like we needed more reasons to love grigor dimitrov

Bulgaria’s Grigor Dimitrov has given us plenty of reasons to love him (we count six, maybe eight), but here’s the nail on the coffin: His favorite designer? Alexander McQueen. (See the Q&A here.)

BTW, congrats to Grigor for cracking the ATP Top 150 — he’s now at 136 — after winning back-to-back-to-back Challengers this year. (ATP: Grigor’s stats).

And speaking of McQueen, Sarah Burton, who’s succeeded Mr. McQueen (RIP) as creative director, presented the Spring 2011 men’s collection this past June in Milan. The women’s collection will show in Paris this week. One thing we’ll know not to expect from Burton are the fashion house’s infamous, over-the-top presentations. “That was very much [his] territory — the spectacular show,” Burton told Elle.

(photo from Wilson‘s FB)

nyt mag: rafael nadal

rafa-nyt-cover

Those aren’t tumbleweeds you’re seeing, folks. They’re crumpled up pages from this Sunday’s New York Times Magazine, torn apart in by frustrated fans who wanted to see Rafael Nadal and Roger Federer duke it out for another major title in 2009.

I think Roger will have more pressure on him this year than last. If he can’t string together seven wins in the next two weeks, he doesn’t have a Rafa to blame (will Murray make his mark?). That record-breaking 15th ‘slam is just around the corner…

I haven’t finished reading the profile yet, but it seems to offer the same stuff we already know about Rafa. At this point, it’s more about enjoying the writing of Ms. Gorney. My fave quotes thus far:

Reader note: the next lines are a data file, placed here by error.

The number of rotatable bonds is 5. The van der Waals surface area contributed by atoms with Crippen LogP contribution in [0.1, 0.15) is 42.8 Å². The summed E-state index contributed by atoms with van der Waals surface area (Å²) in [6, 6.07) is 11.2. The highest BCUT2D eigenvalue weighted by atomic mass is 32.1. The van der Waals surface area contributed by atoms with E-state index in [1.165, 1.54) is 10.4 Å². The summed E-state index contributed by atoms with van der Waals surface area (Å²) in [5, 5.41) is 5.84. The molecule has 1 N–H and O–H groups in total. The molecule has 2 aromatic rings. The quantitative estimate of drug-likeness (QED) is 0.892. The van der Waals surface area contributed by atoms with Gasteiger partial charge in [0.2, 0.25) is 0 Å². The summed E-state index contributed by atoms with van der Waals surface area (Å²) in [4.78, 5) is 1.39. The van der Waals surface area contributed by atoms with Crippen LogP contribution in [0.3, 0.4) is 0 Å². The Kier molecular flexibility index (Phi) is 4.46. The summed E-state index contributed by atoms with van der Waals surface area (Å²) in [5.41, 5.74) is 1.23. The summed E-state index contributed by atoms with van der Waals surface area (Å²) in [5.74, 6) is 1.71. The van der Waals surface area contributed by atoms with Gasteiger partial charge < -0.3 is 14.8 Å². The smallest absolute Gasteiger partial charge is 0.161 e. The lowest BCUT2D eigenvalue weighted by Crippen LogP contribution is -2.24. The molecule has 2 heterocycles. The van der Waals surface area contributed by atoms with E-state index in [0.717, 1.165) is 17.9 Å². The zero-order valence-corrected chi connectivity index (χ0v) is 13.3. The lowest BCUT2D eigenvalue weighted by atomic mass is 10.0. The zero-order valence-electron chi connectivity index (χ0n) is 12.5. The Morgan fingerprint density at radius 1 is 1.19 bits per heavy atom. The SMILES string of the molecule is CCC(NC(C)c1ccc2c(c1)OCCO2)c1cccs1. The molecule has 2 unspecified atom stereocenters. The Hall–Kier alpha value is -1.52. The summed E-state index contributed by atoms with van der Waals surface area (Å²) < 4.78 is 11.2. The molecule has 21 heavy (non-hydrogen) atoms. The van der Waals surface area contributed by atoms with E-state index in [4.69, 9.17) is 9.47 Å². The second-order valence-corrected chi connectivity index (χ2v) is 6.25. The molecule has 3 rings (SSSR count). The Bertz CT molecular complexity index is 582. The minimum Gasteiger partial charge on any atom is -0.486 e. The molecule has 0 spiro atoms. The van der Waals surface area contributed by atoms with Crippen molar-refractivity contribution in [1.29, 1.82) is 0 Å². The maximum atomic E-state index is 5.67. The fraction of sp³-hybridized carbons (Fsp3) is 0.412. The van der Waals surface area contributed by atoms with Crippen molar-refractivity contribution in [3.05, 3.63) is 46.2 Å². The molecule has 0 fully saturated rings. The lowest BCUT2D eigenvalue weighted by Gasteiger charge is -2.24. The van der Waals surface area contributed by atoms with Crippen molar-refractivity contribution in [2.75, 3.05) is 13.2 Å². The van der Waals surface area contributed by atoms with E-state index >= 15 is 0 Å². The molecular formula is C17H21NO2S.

Referring to Nadal v. Federer: “But let me just suggest that if there were ever a time to understand why people invoke Shakespearean tragedy and ancient gladiators and so on when they carry on about competitive tennis, now is that time.”

And about tennis in general: “‘You must remember,’ [L'Équipe writer Philippe] Bouin said gently, in his lovely accented English, ‘that in tennis you have to kill the other.’ Not just play better. Sometimes the one who plays better can lose. It’s a sport of splendid cruelty, for all its decorum and finicky trappings; every winning point comes when the other guy, in front of a whole stadium of people staring directly at him, is forced by his opponent into inadequacy. He lunges for the ball but whiffs, he whacks it long, he hits it into the net, he screws up. From the stands, you sometimes see players surrender not because they don’t know how to return the shots coming at them but because the specter of this impending inadequacy has suddenly just taken over their brains. It transpires right in front of your eyes: something sags, and they go sort of limp; you can see their faces and their posture start registering get me out of here.”

Read: Ripped. (Or Torn Up?) by Cynthia Gorney, NY Times Magazine, June 21, 2009.

(screen grab via nytimes.com)

the way of the samurai: tsf interviews sam querrey

By Krystle Russin

TSF chats with Sam Querrey about tennis, his new condo, his goals for 2009, and wanting a date with Taylor Swift.

sam-querrey-lasvegas07

Sam Querrey is driving his Range Rover en route to the Home Depot Center, an enormous athletic training facility in Carson, Calif. It’s where you might find David Beckham bending it on the soccer fields. Today, though, it’s all about Sam.

“I just got off a little while ago to get breakfast. I have to practice from 11:00 to 12:30 and then again from probably 1:30 to 3:00, and then I’m going to work out with a trainer from 3:00 to 4:00, and I’ve got to pick up some new ankle bracelets,” Querrey says, firing off a to-do list with nothing but tennis, tennis, tennis.